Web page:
The Unethical Side of Addiction Treatment

By Paul Fuhr 12/18/17

"The whole system is designed to keep people in it, I think."

A woman's face with a hand covering her mouth, dollar sign written on the hand.
Greedy rehabs look at patients as commodities.

“Statistically, you’re wasting your money sending your kid to rehab,” Scott Steindorff tells me without a second of hesitation. “I have three grown kids and I’ve come to the conclusion that if one of them had a [substance abuse] problem, I wouldn’t know where to send them.”

Steindorff, the Hollywood producer whose eclectic credits include the movie Chef and the TV series Las Vegas, has turned his sights on overhauling the $35 billion-a-year rehab industry that’s now coming under fire. “There’s not one facility in the world that’s getting the job done,” he argues. “If you find a rehab center that really gets it, call me—and I’m being serious.”

At the moment, many agree with Steindorff: there’s virtually no shortage of cautionary NPR pieces, disturbing news features, and almost-weekly stories of arrests and busts. In fact, one NPR exposé reported that a convicted rehab owner had “billed insurance companies for more than $58 million in bogus treatment and tests, and recruited addicts with gift cards, drugs and visits to strip clubs.” It’s clear that the rehab industry may be at a critical crossroads, as it needs as much saving as the millions of Americans seeking help themselves.

My good friend Mike Verlie, who just celebrated four years of sobriety after a decade-long heroin addiction, credits sober housing for helping him find his footing and, well, saving his life. But he’s also keenly aware that good sober homes are few and far between.

“The problem lies in that [sober homes] are mainly privately-owned and non-regulated at all,” he notes. “Some may claim to follow non-profit guidelines, but in reality, it’s mostly just a single guy or a couple of people who own houses and call them sober houses.”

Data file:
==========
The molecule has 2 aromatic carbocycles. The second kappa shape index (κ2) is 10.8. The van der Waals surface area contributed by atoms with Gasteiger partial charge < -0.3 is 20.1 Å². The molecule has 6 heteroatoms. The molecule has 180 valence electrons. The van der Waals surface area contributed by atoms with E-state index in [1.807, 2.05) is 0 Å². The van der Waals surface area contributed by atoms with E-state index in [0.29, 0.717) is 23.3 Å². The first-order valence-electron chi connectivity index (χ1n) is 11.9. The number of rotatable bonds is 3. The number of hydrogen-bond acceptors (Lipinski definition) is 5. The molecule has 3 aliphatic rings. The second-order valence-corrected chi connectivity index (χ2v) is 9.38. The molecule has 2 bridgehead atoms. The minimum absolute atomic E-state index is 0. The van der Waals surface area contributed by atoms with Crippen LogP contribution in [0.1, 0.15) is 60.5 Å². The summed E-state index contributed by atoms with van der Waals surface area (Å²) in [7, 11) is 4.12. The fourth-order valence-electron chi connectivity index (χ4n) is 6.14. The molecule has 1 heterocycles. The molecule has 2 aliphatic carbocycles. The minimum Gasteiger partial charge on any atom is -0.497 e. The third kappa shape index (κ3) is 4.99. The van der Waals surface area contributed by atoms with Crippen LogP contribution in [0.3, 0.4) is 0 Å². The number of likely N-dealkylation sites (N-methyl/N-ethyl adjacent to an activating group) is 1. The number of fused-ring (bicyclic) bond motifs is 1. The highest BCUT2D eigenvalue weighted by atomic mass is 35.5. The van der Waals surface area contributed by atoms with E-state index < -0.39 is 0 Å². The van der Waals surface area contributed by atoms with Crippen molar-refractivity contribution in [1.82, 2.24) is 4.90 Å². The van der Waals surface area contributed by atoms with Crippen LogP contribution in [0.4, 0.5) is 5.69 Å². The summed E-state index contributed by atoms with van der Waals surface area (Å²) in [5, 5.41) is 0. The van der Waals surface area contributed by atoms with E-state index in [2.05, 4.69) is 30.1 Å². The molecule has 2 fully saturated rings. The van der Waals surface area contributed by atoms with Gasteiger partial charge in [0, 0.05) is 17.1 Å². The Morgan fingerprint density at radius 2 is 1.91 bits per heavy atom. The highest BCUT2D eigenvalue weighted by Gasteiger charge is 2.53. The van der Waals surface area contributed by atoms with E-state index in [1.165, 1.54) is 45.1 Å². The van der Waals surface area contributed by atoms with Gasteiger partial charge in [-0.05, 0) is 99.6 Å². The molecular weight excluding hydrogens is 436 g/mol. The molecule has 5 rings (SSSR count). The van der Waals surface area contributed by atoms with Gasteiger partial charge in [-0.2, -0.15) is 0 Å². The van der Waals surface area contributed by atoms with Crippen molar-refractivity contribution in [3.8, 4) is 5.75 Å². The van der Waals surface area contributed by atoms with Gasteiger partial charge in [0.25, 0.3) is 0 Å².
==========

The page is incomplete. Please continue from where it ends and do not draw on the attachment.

Many of these “houses,” Verlie says, cram more people than are legally allowed by fire standards into places that are poorly funded (at best). In fact, many of them are simply way stations between rehab centers, sometimes getting kickbacks for each referral. “A good sober house is a rarity,” Verlie says.

Sadly, shady ethics aren’t limited to homeowners operating businesses that are little more than treadmills leading right back to treatment centers. Sometimes, it’s a lot bigger than just one specific person or center.

“The whole system is designed to keep people in it, I think,” therapist Rikki Grace observed. “And the people who would actually want to make things better are busy trying to help people on the individual level and trying not to get burned out that we forget that the larger-scale problems actively work against us.”

In fact, Grace noted that slippery facts and competing agendas are par for the course when it comes to rehabilitation. She knows of rehab centers that were terrified “of losing the revenue from the ‘frequent fliers,’” she said, noting that she’s seen patient documentation altered to make it seem like people were in worse shape than they actually were. “Most of the time [patients] benefit from continued treatment, but insurance doesn’t want to pay for people who are on their way to doing better. That’s a stupid and ugly fight.” She added that some facilities she’s familiar with have worked overtime to get clients with Medicare in the door, while performing “outreach calls” to those same Medicare patients, inviting them back if they weren’t staying clean and sober.

Allyson, a mental health professional working in opioid-routed Norwalk, Ohio, noted that she and her co-workers have patients angling to visit treatment centers in California and Florida.